“We’re tired of this government. It’s not getting anything done, it’s getting in the way of our happiness, the economy is stalled and we don’t feel safe at home. Our friends in the world don’t trust us and our enemies don’t fear us. We need a change; out with the old and in with the new!” Even though this sounds like a rant you might hear if you tune in to certain TV and radio talk shows, it’s not. No, this was the complaint of the Israelites around 3000 years ago. The government they wanted to replace? God himself.
From the time he had brought his people out of slavery in Egypt, the Lord had been Israel’s king. He had led them, fought for them, guided, protected and fed them. But when the Israelites looked at their neighbors they saw flesh and blood rulers, kings who wore crowns and carried swords and led their nations into battle. That’s what the Israelites wanted. They weren’t content to have God lead them, they wanted a man. They rejected the King of kings in favor of a fallible, sinful, human king.
But it’s not like this was anything new. Countless times over the previous 400 years, the Israelites had turned away from God to follow their own path. Almost from the moment God gave his chosen people their own home in the Promised Land, Israel was stuck in a sad, cyclical rut: they would rebel and turn away from the Lord, he would allow one of the neighboring nations to oppress them, they would repent and cry out for help, and God would raise up a Judge, a Gideon or a Samson, to rescue them. Rebel, repent, rescue, repeat.
The last of the judges the Lord raised up to lead Israel was named Samuel. He had served the Lord faithfully his entire career, but the Israelites wanted more, they wanted a king. Samuel tried warning them. He tried to tell them that having a king would mean sending your sons off to die in war, sending your daughters to serve in the palace, and being burdened with the taxes necessary to run a government – but the Israelites insisted. The Lord gave in, gave them what they wanted and crowned Saul as Israel’s first king. Before Samuel stepped aside for good, he did something most people would consider unthinkable today: he reminded them of the past, of their sin and guilt, of their faithlessness and God’s faithfulness. He closed by reminding them that on top of all their other sins they had now added one more: rejecting the Lord as King by asking for a human king.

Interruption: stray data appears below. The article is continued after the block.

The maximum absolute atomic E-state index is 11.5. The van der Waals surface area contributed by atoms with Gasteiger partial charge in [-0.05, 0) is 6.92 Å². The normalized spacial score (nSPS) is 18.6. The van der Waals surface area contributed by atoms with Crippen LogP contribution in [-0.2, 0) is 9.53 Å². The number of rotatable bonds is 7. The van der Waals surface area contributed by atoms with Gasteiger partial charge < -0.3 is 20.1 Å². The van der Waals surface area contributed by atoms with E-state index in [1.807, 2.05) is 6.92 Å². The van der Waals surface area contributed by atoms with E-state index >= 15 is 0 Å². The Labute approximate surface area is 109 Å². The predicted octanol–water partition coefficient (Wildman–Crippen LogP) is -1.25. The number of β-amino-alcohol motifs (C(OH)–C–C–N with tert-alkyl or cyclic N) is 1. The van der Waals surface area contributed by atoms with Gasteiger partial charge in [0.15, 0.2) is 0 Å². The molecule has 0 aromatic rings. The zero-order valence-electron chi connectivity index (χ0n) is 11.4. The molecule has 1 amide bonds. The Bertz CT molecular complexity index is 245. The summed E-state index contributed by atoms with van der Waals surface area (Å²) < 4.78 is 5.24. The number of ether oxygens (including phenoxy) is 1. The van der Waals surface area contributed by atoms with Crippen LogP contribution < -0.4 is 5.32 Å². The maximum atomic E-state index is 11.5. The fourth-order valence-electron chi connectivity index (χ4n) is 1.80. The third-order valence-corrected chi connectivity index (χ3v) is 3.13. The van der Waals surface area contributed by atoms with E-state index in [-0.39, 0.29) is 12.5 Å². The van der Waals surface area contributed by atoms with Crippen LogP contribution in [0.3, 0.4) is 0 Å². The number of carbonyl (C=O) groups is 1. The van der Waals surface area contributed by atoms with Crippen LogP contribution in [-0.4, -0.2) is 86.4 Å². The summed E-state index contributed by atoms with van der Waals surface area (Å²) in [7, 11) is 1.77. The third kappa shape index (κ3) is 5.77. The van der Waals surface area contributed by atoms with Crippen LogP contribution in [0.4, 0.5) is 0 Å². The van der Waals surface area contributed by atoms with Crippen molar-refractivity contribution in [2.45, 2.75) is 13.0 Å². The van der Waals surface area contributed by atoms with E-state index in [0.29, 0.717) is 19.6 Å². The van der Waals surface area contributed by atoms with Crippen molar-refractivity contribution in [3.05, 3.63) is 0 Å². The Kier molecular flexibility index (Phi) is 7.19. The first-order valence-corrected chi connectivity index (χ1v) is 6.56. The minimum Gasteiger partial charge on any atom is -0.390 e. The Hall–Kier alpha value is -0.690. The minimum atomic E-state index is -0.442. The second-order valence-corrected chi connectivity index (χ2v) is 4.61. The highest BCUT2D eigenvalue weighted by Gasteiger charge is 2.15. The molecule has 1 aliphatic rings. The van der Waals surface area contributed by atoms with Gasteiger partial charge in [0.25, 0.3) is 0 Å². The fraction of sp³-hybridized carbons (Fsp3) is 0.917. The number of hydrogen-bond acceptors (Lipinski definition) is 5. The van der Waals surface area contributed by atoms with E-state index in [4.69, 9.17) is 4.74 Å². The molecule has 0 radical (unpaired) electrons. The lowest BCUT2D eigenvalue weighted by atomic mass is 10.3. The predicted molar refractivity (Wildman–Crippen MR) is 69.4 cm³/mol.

How would you feel if someone stood up in front of your friends and family, everyone you know, and confronted you with a list of all the worst sins you committed over the course of your entire life? Remember the way you treated your parents and those things you did in high school? How about those “mistakes” you made in college, the ones you try to forget? And what about those more recent “indiscretions” that, if they became public knowledge, would ruin your career, marriage and family? Can you imagine having someone go through your life with a fine tooth comb, pulling up and exposing all of your shameful sins and failures? Just the thought of it is horrifying. How would you respond?
Hopefully, like the Israelites did. They feared God’s well-deserved wrath. They confessed their sin. They begged for mercy. The Word of God before us is Samuel’s response to Israel’s repentance. Given how regularly Israel had rebelled against God, Samuel’s first words come as a surprise: Do not be afraid he told them. Samuel began with forgiveness. He assured them that although they had rejected God, God had not rejected them. He still loved them. He had chosen them as His people and he would not abandon them.